Employers with 10 or fewer employees in the previous calendar year are exempt from completing OSHA injury and illness recordkeeping forms. However, if the number of employees exceeds 10 at any point during the year, the requirement may apply. Full-time, part-time, temporary, and seasonal workers must all be counted. This exemption is based on the total employment of the company, not individual establishments. For instance, if a company operates two establishments, one with 5 employees and the other with 7, both establishments must complete the forms because the total company employment surpasses 10. Apart from the small employer exception, certain industries are also exempt unless OSHA, the Bureau of Labor Statistics (BLS), or a state agency authorized by OSHA or the BLS requests them in writing. For instance, restaurants, banks, and medical offices don't need to complete the forms. For a full list, check the see Partially Exempt Industries.

  2. What forms are required to be filled out?

    Employers must complete three forms: OSHA forms 300 and 301 are updated continuously to record injuries and illnesses as they happen. At the end of the year, OSHA Form 300A is filled out to summarize recordable cases. Equivalent forms can be used if they contain identical data elements and are as easily readable as OSHA forms.

  3. What constitutes an injury or illness, and which cases are considered work-related?
    OSHA defines an injury or illness as an abnormal condition or disorder, encompassing cuts, fractures, sprains, skin diseases, respiratory conditions, and even subjective symptoms like aches or pain. Exposures without signs or symptoms are not considered injuries or illnesses and should not be recorded on OSHA forms. For instance, if an employee is exposed to chlorine without displaying any symptoms, even if they receive preventative medical treatment, it wouldn't be recorded on the Log.

    Cases caused, contributed to, or significantly aggravated by events or exposures at work are considered work-related for OSHA recordkeeping. This includes injuries and illnesses occurring at the workplace or where the employee is situated as part of their job. If work plays any role in the injury or illness, it is deemed work-related for OSHA recordkeeping. For a list of activities that are not work-related refer to section 1904.5(b)(2)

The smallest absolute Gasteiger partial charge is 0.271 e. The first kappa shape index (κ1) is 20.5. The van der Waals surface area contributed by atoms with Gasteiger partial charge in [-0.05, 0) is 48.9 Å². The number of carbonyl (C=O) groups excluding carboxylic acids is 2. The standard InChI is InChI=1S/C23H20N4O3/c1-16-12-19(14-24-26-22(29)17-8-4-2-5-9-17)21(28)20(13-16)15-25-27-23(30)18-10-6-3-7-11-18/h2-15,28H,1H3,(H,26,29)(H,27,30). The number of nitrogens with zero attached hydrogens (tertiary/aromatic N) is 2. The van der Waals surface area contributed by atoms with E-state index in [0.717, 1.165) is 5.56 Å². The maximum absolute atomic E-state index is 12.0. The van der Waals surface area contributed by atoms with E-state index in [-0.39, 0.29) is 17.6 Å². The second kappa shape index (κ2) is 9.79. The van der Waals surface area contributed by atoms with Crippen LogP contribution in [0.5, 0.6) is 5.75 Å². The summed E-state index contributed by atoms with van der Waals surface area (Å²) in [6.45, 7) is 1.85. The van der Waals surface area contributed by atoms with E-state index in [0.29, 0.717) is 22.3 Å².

4. What is OSHA’s definition of a recordable injury or illness?

    OSHA defines a recordable injury or illness as any work-related fatality, injury, or illness that leads to loss of consciousness, time away from work, restricted work activity, or job transfer. Additionally, it includes any work-related injury or illness requiring medical treatment beyond first aid. This also encompasses diagnosed cases of cancer, chronic irreversible diseases, fractured or cracked bones or teeth, and punctured eardrums. Furthermore, there are specific recording criteria for cases involving needlesticks and sharps injuries, medical removal, hearing loss, and tuberculosis in the workplace.

  5. How long should the forms be kept on file?

    Forms should be kept on file for 5 years following the year to which they pertain. Update Form 300 with any changes during this period. Completed forms shouldn't be sent to OSHA but must be available to employees, former employees, their representatives, and OSHA officials upon request. Confidentiality should be maintained while promoting occupational safety and health. Refer to sections 1904.35 and 1904.40 for access provisions.

For additional information, contact:

Division of Labor and Industry

MOSH Consultation Services
Maryland Occupational Safety and Health (MOSH)
10946 Golden West Drive, Suite 160
Hunt Valley, Maryland 21031
MOSH Outreach/Compliance Assistance